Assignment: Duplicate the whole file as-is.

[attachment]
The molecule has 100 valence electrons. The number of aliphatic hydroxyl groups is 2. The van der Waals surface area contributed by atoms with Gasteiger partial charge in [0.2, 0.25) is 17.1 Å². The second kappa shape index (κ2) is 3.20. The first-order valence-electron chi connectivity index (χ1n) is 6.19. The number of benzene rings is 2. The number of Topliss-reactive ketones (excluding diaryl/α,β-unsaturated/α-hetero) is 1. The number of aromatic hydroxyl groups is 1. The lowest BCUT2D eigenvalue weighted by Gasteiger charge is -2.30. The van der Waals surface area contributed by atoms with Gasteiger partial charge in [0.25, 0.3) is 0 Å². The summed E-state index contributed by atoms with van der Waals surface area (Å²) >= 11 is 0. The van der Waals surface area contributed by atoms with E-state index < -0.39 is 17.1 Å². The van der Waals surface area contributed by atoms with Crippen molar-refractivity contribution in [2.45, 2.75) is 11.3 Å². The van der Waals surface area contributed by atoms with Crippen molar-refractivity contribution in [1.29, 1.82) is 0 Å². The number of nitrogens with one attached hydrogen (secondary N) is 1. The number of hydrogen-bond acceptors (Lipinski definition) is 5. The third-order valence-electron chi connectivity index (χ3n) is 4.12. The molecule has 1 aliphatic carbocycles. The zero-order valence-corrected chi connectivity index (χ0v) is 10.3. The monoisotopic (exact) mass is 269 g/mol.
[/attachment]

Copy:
The molecule has 100 valence electrons. The number of aliphatic hydroxyl groups is 2. The van der Waals surface area contributed by atoms with Gasteiger partial charge in [0.2, 0.25) is 17.1 Å². The second kappa shape index (κ2) is 3.20. The first-order valence-electron chi connectivity index (χ1n) is 6.19. The number of benzene rings is 2. The number of Topliss-reactive ketones (excluding diaryl/α,β-unsaturated/α-hetero) is 1. The number of aromatic hydroxyl groups is 1. The lowest BCUT2D eigenvalue weighted by Gasteiger charge is -2.30. The van der Waals surface area contributed by atoms with Gasteiger partial charge in [0.25, 0.3) is 0 Å². The summed E-state index contributed by atoms with van der Waals surface area (Å²) >= 11 is 0. The van der Waals surface area contributed by atoms with E-state index < -0.39 is 17.1 Å². The van der Waals surface area contributed by atoms with Crippen molar-refractivity contribution in [2.45, 2.75) is 11.3 Å². The van der Waals surface area contributed by atoms with Crippen molar-refractivity contribution in [1.29, 1.82) is 0 Å². The number of nitrogens with one attached hydrogen (secondary N) is 1. The number of hydrogen-bond acceptors (Lipinski definition) is 5. The third-order valence-electron chi connectivity index (χ3n) is 4.12. The molecule has 1 aliphatic carbocycles. The zero-order valence-corrected chi connectivity index (χ0v) is 10.3. The monoisotopic (exact) mass is 269 g/mol.